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Meet Ojene Basmadjian

Today we’d like to introduce you to Ojene Basmadjian.

Every artist has a unique story. Can you briefly walk us through yours?
I became interested in photography when I took a cinematography class during my junior year of high school. The first semester of the class was completely focused on photography. We learned all the basics about color and composition, and our teacher would have us thoroughly analyze various photographs. I loved it. We didn’t delve into cinematography until the second semester of that class, but when we did I was equally fascinated with it as I was with photography. It made me want to pursue videography as well. During the summer between my junior and senior year, I participated in the Cal Arts Community Arts Partnership (CAP), which was a free, 3-week summer program for high schoolers of various art disciplines. During those 3 weeks, I learned how to use a DSLR camera and honed my skills even further. What I liked about this program is that the instructors focused less on technical aspects and more on the social impact that art can have. I began working the summer after I graduated from high school, and by the end of it I had saved up enough to purchase my first DSLR camera – a Canon Rebel T5, which is what I still use.

Before I was a photographer, though, I was actually a songwriter. I started writing songs when I was 9 years old. It’s kind of silly how it all started – I was on the phone with my friend from school and she was singing some song, and I just said, “I don’t like it when people sing other people’s songs, like, it’s not your song.” I’m not sure why I said that, she probably had a bad singing voice or something. Anyway, she replied with something along the lines of, “Why don’t you write your own then?” And so, I did. I didn’t really take it seriously until I was about 13 or 14. I would say that music is probably my first passion. Although I’m more “out there” with my photography at the moment, I still write songs quite often and it’s my favorite way to express myself.

Please tell us about your art.
I am a songwriter, videographer, and photographer. I write song lyrics to reflect on my personal experiences and to empower myself. I don’t really have a particular method or process when it comes to songwriting – inspiration hits me at the most random times and when it does, I just make sure to write it down. I guess you could say I’m kind of selfish with my songs at the moment – I write more for myself than for anyone else. That’ll change when I’m more comfortable with showing that aspect of my art to the world.

I am more focused on photography than videography at the moment, but I made a short documentary last year called “Vogue Gone Rogue” which greatly impacted my photography now. For this documentary, I interviewed five of my peers of color asking them about their experiences and feelings regarding media representation. Prior to interviewing my peers for my documentary, I scheduled a photoshoot with each one of them, and made a mock magazine cover using one of each of their photos. At the end of their interviews, I asked each participant to search “magazine covers” on Google images, and asked them if they felt represented based on what they saw. They all said no – and that’s when I showed them their magazine covers. Their reactions were incredibly heartwarming, which is why in 2018, I am releasing a mock magazine cover monthly, using a different model each time and including headlines that are fake, yet relevant to the times and relevant to the group of people that each model represents. For this project and in general, I always strive to work with models who belong to underrepresented and misrepresented groups because I’ve seen with my own eyes how important representation is.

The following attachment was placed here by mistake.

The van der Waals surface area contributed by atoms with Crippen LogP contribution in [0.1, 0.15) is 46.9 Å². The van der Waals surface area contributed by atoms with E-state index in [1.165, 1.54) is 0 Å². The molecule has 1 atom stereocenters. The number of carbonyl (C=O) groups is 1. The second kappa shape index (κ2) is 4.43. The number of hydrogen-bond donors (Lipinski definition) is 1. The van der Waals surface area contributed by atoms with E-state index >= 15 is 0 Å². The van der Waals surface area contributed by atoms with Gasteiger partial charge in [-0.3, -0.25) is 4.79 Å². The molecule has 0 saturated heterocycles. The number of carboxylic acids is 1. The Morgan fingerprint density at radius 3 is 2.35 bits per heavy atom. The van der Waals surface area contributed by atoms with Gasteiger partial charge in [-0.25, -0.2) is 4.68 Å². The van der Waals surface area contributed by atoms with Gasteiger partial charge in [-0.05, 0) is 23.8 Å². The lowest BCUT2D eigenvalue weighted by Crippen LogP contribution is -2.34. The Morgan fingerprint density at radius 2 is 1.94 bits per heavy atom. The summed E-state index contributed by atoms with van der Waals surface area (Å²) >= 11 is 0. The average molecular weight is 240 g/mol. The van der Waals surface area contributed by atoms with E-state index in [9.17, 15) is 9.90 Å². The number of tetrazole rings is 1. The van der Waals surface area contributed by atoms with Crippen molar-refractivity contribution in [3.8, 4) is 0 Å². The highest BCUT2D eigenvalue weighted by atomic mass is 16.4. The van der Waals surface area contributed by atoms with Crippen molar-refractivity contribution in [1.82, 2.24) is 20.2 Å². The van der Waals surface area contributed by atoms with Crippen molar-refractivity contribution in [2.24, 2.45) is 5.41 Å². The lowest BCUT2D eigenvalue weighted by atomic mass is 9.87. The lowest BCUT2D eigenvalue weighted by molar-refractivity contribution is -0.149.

What do you think is the biggest challenge facing artists today?
The biggest challenge that artists face today, based on what I’ve seen, is that we are often under-appreciated and disrespected by the general public, by our clients, by bigger entities, and sadly enough, by other artists. Whether it’s posting our content without giving proper credit or refusing to pay us for what we’re worth, the message is all the same: “we don’t value you or your work.” It’s safe to say that this is a struggle that all artists experience, no matter their discipline, especially when they are not very “well-known.” It’s incredibly frustrating.

How or where can people see your work? How can people support your work?
People can see all of my work on my web-portfolio: They can also view some of my work on Twitter and Instagram (@photojene). They can support me by following me on social media, liking and retweeting/sharing my content, and of course, by booking me!

Contact Info:

Image Credit:
Roz Kohan
Caroline Cai
Marisa Skelley
Taz & Lady (Jai’ and Beatriz Valim as assistants)

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